“John is the soldier speaking the truest story of Vietnam. I will confirm his action as I was in a different company same battalion, fighting the same battles.”


  • Title created by the poet RonGFord. Used with permission. The rest is all my fault; don’t blame Ron. You can read Ron’s poem the Wall here:  The Wall.
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13 thoughts on “How To Hide Behind a Pebble

  1. Bill Johnson

    The science here is, well, enlightening. I’m disappointed that you didn’t get far enough into your story to reveal the relationship between a thoroughly-tightened anal sphincter, a needle, some axle grease, and a sledgehammer. Another time, I guess.

    Reply
  2. LLC Thunderhorse

    I was in Phan Thiet as an Infantryman in Dec – Jan ’68 and agree with all. The thump, thump, thump was scary indeed until you heard the first round hit. The others tended to follow the first, so after the first one hit, you could crawl out of your helmet. For some reason, while waiting for that first tell tale explosion, I felt like I needed to crawl over to a different spot on the jungle floor although the odds of being hit there were the same in one’s mind. I would like to add that, in my opinion, it is true that the buttons on your fatigues seem more like cinder blocks when you are trying to press Mother Earth.

    Reply
    1. JohnEHarrison Post author

      All true. I wish I had remembered the buttons on shirt thing, I would have tried to work that in. Which company were you with? I was Alpha Co. at the same time. Currahee

      Reply
  3. nordrof

    Good one LT also very true.The first reunion I ever attended was in 1995 In Reno there was a LT there that said his asshole was so tight he didn’t shit for a whole year .It cracked me up .One night in particular I remember was when we set up around what I would call an oasis .That night they attacked us lots of machine gun fire on every position which was bad enough but the sound of those mortars being dropped and the waiting for them to land was very unnerving.The sound of medic echoing through the night knowing that some had met there mark adds to the fear .We were well dug in as you had ordered us to do thank you LT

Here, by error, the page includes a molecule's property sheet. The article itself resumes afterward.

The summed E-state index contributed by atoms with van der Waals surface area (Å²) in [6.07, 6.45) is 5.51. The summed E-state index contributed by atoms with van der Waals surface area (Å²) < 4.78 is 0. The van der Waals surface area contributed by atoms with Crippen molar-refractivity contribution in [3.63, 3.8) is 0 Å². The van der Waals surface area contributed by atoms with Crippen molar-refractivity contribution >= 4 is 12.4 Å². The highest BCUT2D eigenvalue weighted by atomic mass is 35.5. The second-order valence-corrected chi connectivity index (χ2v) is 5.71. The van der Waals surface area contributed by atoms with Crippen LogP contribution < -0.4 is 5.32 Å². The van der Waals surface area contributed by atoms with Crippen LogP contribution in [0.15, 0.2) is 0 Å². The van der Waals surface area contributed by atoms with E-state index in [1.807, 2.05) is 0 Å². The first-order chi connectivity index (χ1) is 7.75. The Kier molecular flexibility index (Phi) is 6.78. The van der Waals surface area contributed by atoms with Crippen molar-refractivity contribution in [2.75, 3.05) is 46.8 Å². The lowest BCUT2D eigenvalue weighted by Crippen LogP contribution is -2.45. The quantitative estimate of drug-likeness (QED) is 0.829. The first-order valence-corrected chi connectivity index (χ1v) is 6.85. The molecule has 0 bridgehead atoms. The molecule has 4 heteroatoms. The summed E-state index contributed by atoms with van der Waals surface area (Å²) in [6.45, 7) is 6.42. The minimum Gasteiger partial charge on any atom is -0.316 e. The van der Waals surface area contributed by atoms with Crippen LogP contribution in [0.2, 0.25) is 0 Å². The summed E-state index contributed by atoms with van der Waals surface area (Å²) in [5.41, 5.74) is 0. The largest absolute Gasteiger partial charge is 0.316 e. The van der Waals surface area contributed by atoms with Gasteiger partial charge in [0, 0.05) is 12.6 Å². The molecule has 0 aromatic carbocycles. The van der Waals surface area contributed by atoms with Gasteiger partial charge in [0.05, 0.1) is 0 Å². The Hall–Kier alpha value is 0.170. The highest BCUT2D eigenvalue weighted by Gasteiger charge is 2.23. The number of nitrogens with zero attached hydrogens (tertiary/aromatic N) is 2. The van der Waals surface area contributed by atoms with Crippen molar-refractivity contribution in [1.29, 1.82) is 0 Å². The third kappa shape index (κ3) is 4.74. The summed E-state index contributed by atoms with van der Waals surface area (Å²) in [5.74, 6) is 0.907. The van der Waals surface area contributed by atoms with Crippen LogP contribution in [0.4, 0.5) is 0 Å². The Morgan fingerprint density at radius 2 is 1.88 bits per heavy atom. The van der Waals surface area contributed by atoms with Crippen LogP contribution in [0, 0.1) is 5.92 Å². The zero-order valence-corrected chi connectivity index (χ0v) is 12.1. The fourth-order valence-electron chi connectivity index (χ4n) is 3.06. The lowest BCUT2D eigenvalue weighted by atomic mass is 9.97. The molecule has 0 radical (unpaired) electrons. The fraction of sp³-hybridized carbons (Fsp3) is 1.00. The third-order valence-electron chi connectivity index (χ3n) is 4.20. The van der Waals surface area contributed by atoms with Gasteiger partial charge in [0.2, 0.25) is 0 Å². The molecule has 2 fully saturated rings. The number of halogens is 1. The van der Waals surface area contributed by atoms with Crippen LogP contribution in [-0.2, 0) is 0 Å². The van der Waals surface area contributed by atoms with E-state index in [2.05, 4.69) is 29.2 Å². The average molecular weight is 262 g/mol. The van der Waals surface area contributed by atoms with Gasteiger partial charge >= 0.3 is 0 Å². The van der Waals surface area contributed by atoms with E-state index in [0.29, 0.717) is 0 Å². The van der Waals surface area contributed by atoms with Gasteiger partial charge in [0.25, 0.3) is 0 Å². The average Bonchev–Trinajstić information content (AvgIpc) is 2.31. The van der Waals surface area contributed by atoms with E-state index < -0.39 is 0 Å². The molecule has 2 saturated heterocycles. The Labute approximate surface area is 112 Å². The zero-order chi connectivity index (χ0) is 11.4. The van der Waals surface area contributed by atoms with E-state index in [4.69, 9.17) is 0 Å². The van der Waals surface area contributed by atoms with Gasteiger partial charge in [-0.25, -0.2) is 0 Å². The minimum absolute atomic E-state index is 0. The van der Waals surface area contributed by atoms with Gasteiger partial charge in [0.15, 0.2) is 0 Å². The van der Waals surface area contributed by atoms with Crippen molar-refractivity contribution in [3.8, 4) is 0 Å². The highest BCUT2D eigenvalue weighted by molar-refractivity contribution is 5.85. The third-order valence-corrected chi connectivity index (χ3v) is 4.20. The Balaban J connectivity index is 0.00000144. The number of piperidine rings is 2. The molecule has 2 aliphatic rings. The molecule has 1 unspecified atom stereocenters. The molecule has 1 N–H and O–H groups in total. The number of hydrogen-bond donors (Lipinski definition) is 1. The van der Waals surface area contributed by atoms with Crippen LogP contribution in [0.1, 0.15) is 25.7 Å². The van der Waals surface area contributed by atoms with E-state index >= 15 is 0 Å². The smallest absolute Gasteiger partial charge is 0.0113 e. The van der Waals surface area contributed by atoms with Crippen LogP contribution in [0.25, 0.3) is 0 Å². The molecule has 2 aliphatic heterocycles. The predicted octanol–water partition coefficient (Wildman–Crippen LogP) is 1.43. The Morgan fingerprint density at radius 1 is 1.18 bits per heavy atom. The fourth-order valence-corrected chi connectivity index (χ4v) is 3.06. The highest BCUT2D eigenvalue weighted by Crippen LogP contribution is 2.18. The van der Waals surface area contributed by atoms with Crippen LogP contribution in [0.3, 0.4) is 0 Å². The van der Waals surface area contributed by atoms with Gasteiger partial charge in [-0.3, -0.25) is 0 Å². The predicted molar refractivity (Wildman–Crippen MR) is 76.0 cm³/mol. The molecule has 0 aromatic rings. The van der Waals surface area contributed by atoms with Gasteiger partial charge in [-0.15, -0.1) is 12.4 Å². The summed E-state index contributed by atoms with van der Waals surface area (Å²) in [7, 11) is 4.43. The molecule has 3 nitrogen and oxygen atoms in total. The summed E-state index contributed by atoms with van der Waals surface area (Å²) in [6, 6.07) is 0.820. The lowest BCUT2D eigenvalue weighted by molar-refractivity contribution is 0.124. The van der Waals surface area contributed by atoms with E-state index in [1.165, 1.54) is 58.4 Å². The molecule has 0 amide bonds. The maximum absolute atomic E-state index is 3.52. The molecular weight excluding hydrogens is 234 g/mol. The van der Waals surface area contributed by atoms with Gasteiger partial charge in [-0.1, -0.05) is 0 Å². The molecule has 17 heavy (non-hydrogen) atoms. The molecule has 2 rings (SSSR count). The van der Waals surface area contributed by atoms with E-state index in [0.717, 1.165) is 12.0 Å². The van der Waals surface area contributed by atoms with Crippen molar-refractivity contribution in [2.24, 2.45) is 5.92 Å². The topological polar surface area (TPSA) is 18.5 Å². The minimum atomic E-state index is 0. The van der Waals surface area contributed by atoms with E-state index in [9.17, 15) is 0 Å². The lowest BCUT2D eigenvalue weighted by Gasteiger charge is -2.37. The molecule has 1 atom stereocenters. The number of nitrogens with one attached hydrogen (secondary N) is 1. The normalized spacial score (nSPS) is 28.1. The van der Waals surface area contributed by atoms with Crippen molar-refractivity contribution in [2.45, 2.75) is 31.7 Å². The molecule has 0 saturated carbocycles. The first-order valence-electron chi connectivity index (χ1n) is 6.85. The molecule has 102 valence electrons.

Reply
    1. JohnEHarrison Post author

      It just cracked me up too. I’ll bet it was mortars that did it to the LT. Do you remember the mortars at the house on the night patrol. Those are the ones I can’t forget, and there were a lot more than just three. Currahee Ron. Thanks for the title.

      john

      Reply
  4. anotherwarriorpoet

    Great article. I had a Vietnam Vet tell me before I joined the Army that the first time I got into a firefight I’d be ripping the buttons off of my shirt to get closer to the ground. It was honest advice.

    As far as hiding entirely in your helmet – yup. I sure as hell seemed to “get small” just about every time I needed to; incoming rounds, small arms fire, hand grenades: you name it – my body armor and helmet became a huge Kevlar blanket I was happy to hide under ☺️

    Reply
    1. JohnEHarrison Post author

      Thanks for the comment. Body armor was just an idea for us. All we had was that helmet and the ability to get small. it is no surprise that most infantry heroes were small men. They are harder to hit.

      Reply
  5. Pingback: “Fire Mission!” | JohnEHarrison

  6. Carlos A. Velez

    Thump, thump, thump. Mr. Harrison is right when saying that the enemy fired two or three times–and then scampered. I was awakened by that unmistakable sound my third morning in the bush–north of the Rockpile and Razor Ridge. The enemy was “walking” the mortar rounds, the second one landing closer than the first, tree leaves slowly gliding to and fro, falling on us like green snowflakes. I knew that the third round would be hitting somewhere within our position–and I waited for the thump. My heart was stuck in my throat while time stopped moving forward. But the sound of the third thump never came, having been replaced by the much appreciated thump of a Cobra gunship’s blades smacking the air.

    I have to believe that was the morning that Carlos the Boy became Carlos the Man.

    Reply
      1. Carlos A. Velez

        John, I believe you give more credit than I deserve. My stories (and I have written quite a few, but just for myself and family members who have to suffer my readings in silence) are very matter-of-fact and lacking in imagination.
        Given that you are a master and a teacher (among your MANY other accomplishments) I will take your comment to heart and give your suggestion a try.
        Still, I will be patiently waiting to read your next work of art!